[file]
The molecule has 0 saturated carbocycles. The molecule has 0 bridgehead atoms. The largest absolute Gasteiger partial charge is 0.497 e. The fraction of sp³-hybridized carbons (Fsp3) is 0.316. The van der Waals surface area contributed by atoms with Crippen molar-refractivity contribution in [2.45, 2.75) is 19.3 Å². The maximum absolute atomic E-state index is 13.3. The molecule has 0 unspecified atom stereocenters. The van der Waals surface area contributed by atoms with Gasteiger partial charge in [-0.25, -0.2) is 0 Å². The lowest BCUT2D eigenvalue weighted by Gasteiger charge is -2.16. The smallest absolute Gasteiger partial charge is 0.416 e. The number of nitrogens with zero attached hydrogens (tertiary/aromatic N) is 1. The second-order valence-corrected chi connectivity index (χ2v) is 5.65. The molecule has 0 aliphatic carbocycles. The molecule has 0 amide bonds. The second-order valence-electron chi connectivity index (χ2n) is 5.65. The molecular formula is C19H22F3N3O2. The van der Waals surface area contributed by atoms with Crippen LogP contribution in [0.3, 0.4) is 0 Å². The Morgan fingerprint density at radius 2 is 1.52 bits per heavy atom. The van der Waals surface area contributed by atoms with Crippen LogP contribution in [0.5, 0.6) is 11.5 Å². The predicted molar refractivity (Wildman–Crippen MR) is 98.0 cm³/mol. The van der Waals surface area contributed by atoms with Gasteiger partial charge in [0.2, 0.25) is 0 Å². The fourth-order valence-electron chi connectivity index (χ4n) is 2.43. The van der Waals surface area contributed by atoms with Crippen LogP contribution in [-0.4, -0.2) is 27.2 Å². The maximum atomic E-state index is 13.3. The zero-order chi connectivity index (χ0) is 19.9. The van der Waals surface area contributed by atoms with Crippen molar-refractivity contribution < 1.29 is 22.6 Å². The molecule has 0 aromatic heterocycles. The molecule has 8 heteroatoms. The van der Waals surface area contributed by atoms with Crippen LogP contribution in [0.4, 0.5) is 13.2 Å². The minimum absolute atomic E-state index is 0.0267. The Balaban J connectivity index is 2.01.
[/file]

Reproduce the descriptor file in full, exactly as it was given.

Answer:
The molecule has 0 saturated carbocycles. The molecule has 0 bridgehead atoms. The largest absolute Gasteiger partial charge is 0.497 e. The fraction of sp³-hybridized carbons (Fsp3) is 0.316. The van der Waals surface area contributed by atoms with Crippen molar-refractivity contribution in [2.45, 2.75) is 19.3 Å². The maximum absolute atomic E-state index is 13.3. The molecule has 0 unspecified atom stereocenters. The van der Waals surface area contributed by atoms with Gasteiger partial charge in [-0.25, -0.2) is 0 Å². The lowest BCUT2D eigenvalue weighted by Gasteiger charge is -2.16. The smallest absolute Gasteiger partial charge is 0.416 e. The number of nitrogens with zero attached hydrogens (tertiary/aromatic N) is 1. The second-order valence-corrected chi connectivity index (χ2v) is 5.65. The molecule has 0 aliphatic carbocycles. The molecule has 0 amide bonds. The second-order valence-electron chi connectivity index (χ2n) is 5.65. The molecular formula is C19H22F3N3O2. The van der Waals surface area contributed by atoms with Crippen LogP contribution in [0.3, 0.4) is 0 Å². The Morgan fingerprint density at radius 2 is 1.52 bits per heavy atom. The van der Waals surface area contributed by atoms with Crippen LogP contribution in [0.5, 0.6) is 11.5 Å². The predicted molar refractivity (Wildman–Crippen MR) is 98.0 cm³/mol. The van der Waals surface area contributed by atoms with Gasteiger partial charge in [0.2, 0.25) is 0 Å². The fourth-order valence-electron chi connectivity index (χ4n) is 2.43. The van der Waals surface area contributed by atoms with Crippen LogP contribution in [-0.4, -0.2) is 27.2 Å². The maximum atomic E-state index is 13.3. The zero-order chi connectivity index (χ0) is 19.9. The van der Waals surface area contributed by atoms with Crippen molar-refractivity contribution < 1.29 is 22.6 Å². The molecule has 0 aromatic heterocycles. The molecule has 8 heteroatoms. The van der Waals surface area contributed by atoms with Crippen LogP contribution in [0.4, 0.5) is 13.2 Å². The minimum absolute atomic E-state index is 0.0267. The Balaban J connectivity index is 2.01.